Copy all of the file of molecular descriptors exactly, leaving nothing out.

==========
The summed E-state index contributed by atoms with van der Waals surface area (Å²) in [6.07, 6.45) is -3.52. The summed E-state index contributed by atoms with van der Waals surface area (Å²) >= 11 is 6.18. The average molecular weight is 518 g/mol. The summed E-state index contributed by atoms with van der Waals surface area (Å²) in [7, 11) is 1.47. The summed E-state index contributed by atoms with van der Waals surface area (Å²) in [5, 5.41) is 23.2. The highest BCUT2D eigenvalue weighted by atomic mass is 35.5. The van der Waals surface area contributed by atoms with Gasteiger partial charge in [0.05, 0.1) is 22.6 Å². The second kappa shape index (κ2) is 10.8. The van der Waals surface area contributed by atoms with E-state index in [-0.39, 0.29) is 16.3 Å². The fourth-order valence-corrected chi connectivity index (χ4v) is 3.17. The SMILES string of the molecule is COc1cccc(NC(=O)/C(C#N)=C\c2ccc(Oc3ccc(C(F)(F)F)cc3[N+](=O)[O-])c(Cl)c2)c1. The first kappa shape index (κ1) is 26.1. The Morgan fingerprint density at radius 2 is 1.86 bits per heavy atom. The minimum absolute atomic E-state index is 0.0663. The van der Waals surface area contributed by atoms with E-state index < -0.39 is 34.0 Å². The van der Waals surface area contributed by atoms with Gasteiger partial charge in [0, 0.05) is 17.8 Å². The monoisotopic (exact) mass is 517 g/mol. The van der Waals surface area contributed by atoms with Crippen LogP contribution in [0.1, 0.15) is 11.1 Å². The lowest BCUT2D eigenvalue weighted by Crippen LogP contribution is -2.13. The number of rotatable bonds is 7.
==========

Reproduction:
The summed E-state index contributed by atoms with van der Waals surface area (Å²) in [6.07, 6.45) is -3.52. The summed E-state index contributed by atoms with van der Waals surface area (Å²) >= 11 is 6.18. The average molecular weight is 518 g/mol. The summed E-state index contributed by atoms with van der Waals surface area (Å²) in [7, 11) is 1.47. The summed E-state index contributed by atoms with van der Waals surface area (Å²) in [5, 5.41) is 23.2. The highest BCUT2D eigenvalue weighted by atomic mass is 35.5. The van der Waals surface area contributed by atoms with Gasteiger partial charge in [0.05, 0.1) is 22.6 Å². The second kappa shape index (κ2) is 10.8. The van der Waals surface area contributed by atoms with E-state index in [-0.39, 0.29) is 16.3 Å². The fourth-order valence-corrected chi connectivity index (χ4v) is 3.17. The SMILES string of the molecule is COc1cccc(NC(=O)/C(C#N)=C\c2ccc(Oc3ccc(C(F)(F)F)cc3[N+](=O)[O-])c(Cl)c2)c1. The first kappa shape index (κ1) is 26.1. The Morgan fingerprint density at radius 2 is 1.86 bits per heavy atom. The minimum absolute atomic E-state index is 0.0663. The van der Waals surface area contributed by atoms with E-state index < -0.39 is 34.0 Å². The van der Waals surface area contributed by atoms with Gasteiger partial charge in [0, 0.05) is 17.8 Å². The monoisotopic (exact) mass is 517 g/mol. The van der Waals surface area contributed by atoms with Crippen LogP contribution in [0.1, 0.15) is 11.1 Å². The lowest BCUT2D eigenvalue weighted by Crippen LogP contribution is -2.13. The number of rotatable bonds is 7.